Documentation:Mobile Learning

From UBC Wiki

What is it?

'Mobile Learning' describes a range of activities and discussions in response to the rapid development and increasing popularity of portable electronic devices. These devices may be wireless-equipped laptops (or their smaller, cheaper class of netbooks), but increasingly mobile computing devices are phones (especially smartphones such as Apple's iPhone or those that run Google's Android platform), or tablet devices such as Apple's iPad.

Increasingly, these devices can perform most of the same functions as desktop computing platforms. This raises the promise of enhanced 'anytime, anywhere' access to online learning materials and interactions. The emergence of location based tools and data, and augmented reality applications (in which virtual data is blended with the 'real world') opens up some truly new and exciting possibilities.

As the New Media Consortium's 2010 Horizon Report asserts: "The portability of mobile devices and their ability to connect to the Internet almost anywhere makes them ideal as a store of reference materials and learning experiences, as well as general-use tools for fieldwork, where they can be used to record observations via voice, text, or multimedia, and access reference sources in real time."

Uses and Benefits

The development and increasing use of mobile computing devices opens up a range of potential benefits:

  • Access to internet data and communication platforms is now available from a great many more locations.
  • While this practice is in its early stages, preliminary studies clearly indicate that students appreciate the flexibility of mobile-friendly environments, and students may even increase the amount of time they spend interacting with course materials.
  • These devices seem particularly promising for activities that involve fieldwork and collection of resources, or adding virtual information to 'real world' environments.
  • Simple polling or communication applications can allow students to provide similar classroom feedback techniques via their phones or laptops as they would with clickers.
  • Tablet computing fosters a form of "untethered" in-class instruction, in which the professor can direct media while moving about the class space. See this UBC Tapestry article by Matt Yedlin for a description of how this is done at UBC.


  • Edinburgh College of Art, the University of Edinburgh, and the EDINA Data Centre, Walking Through Time - Overlays historical maps onto current maps of the viewer's location, showing street views and areas of interest from prior time.
  • North Carolina State University Library Mobile Libraries - "offers a mobile application that provides a catalog search, information about computer availability in labs, and access to a reference librarian."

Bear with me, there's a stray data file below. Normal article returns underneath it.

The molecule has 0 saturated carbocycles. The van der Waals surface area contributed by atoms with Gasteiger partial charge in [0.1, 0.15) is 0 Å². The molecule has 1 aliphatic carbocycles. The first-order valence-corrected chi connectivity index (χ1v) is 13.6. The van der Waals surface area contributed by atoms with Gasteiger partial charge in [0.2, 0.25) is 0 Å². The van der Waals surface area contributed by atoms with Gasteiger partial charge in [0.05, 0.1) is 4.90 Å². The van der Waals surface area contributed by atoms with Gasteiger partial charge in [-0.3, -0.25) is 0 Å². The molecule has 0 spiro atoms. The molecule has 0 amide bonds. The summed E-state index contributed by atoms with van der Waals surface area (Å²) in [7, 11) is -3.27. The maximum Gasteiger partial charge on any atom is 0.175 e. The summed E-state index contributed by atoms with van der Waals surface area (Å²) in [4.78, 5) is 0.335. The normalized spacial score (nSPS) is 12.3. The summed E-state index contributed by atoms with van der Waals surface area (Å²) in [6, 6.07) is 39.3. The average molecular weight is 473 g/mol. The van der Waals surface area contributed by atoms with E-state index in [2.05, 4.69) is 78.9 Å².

• MOCA: Gathering Instant Student Feedback on Mobile Devices - Case study from the University of Texas at Austin describes the Mobile Ongoing Course Assessment (MOCA) tool developed by the Division of Instructional Innovation and Assessment. MOCA is used to assess student learning and engage students in discussion.

(Above examples drawn from the 2010 Horizon Report)

Get Started

There is no single path by which one becomes a mobile educator or learner. But a few tips for those looking to begin the journey:

  • If you have a smartphone, explore some of the applications that might support investigation and study. Tools such as Evernote are increasingly popular, and a good RSS feedreader can make following and reading up on subjects much easier. Periodic web searches for "phone apps education" will turn up many articles with recommended applications for smartphones.
  • If you publish learning content or communicate online, you might give some thought to how accessible this material is to mobile devices. Course discussions on platforms such as weblogs can work fairly well, especially if RSS feedreaders are used. Longtime usability expert Jakob Nielsen provides an overview of many of the problems that arise when users of mobile devices access most web sites.
  • WebCT Vista does not have a mobile platform. For Connect, UBC will not be using the Blackboard Mobile Learn app. A UBC-specific web app is currently in development.
  • UBC Blogs give you an option to use the Responsive WordPress theme and takes advantage of responsive web design, enabling your blog to resize freely, depending on the device used. Free Wordpress authoring applications allow for basic authoring and site management for your UBC blog from your smartphone.






  • Take it one small step at a time. Try using a mobile device for a while, getting a sense of what works well and what does not. If you start a mobile learning project, you are likely to accomplish the most with modest goals.
  • Mobile platforms are not always open. At this phase of the development of mobile computing, it's worth noting that the market is still developing, and competing platforms such as iPhone, Android and Blackberry are not necessarily compatible. Similarly, augmented reality applications themselves are usually proprietary and not built on open and agreed standards, so moving work built in one application to another may not be possible. If you can accomplish your objectives by designing for the open mobile web, you will be less likely to encounter that problem. Jared Stein elaborates on this issue.
  • Give some thought to how designed activities might take advantage of an 'untethered' environment.